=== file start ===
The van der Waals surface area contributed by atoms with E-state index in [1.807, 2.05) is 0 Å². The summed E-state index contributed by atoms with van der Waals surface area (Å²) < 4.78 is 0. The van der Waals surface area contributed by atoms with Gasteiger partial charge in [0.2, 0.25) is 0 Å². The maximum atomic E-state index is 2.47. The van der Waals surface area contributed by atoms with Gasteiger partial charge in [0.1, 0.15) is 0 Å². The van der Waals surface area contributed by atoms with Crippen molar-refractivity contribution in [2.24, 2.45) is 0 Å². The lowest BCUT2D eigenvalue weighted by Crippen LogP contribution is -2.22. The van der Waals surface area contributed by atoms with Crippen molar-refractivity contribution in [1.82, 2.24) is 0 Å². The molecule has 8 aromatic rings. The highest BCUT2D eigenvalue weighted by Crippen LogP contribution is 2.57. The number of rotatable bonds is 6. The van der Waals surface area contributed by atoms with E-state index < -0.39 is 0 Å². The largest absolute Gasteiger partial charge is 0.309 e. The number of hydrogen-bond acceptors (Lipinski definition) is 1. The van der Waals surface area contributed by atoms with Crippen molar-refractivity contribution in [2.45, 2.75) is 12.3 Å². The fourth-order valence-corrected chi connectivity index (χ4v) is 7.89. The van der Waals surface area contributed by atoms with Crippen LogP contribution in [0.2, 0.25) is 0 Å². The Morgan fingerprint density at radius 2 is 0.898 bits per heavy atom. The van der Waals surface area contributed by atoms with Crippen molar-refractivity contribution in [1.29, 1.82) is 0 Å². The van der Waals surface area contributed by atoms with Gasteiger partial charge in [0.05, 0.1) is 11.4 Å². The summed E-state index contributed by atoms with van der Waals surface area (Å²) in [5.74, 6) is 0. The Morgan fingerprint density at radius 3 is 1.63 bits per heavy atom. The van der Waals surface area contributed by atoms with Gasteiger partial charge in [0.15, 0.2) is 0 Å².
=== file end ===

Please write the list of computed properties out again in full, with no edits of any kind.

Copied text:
The van der Waals surface area contributed by atoms with E-state index in [1.807, 2.05) is 0 Å². The summed E-state index contributed by atoms with van der Waals surface area (Å²) < 4.78 is 0. The van der Waals surface area contributed by atoms with Gasteiger partial charge in [0.2, 0.25) is 0 Å². The maximum atomic E-state index is 2.47. The van der Waals surface area contributed by atoms with Gasteiger partial charge in [0.1, 0.15) is 0 Å². The van der Waals surface area contributed by atoms with Crippen molar-refractivity contribution in [2.24, 2.45) is 0 Å². The lowest BCUT2D eigenvalue weighted by Crippen LogP contribution is -2.22. The van der Waals surface area contributed by atoms with Crippen molar-refractivity contribution in [1.82, 2.24) is 0 Å². The molecule has 8 aromatic rings. The highest BCUT2D eigenvalue weighted by Crippen LogP contribution is 2.57. The number of rotatable bonds is 6. The van der Waals surface area contributed by atoms with E-state index < -0.39 is 0 Å². The largest absolute Gasteiger partial charge is 0.309 e. The number of hydrogen-bond acceptors (Lipinski definition) is 1. The van der Waals surface area contributed by atoms with Crippen molar-refractivity contribution in [2.45, 2.75) is 12.3 Å². The fourth-order valence-corrected chi connectivity index (χ4v) is 7.89. The van der Waals surface area contributed by atoms with Crippen LogP contribution in [0.2, 0.25) is 0 Å². The Morgan fingerprint density at radius 2 is 0.898 bits per heavy atom. The van der Waals surface area contributed by atoms with Crippen molar-refractivity contribution in [1.29, 1.82) is 0 Å². The van der Waals surface area contributed by atoms with Gasteiger partial charge in [0.05, 0.1) is 11.4 Å². The summed E-state index contributed by atoms with van der Waals surface area (Å²) in [5.74, 6) is 0. The Morgan fingerprint density at radius 3 is 1.63 bits per heavy atom. The van der Waals surface area contributed by atoms with Gasteiger partial charge in [0.15, 0.2) is 0 Å².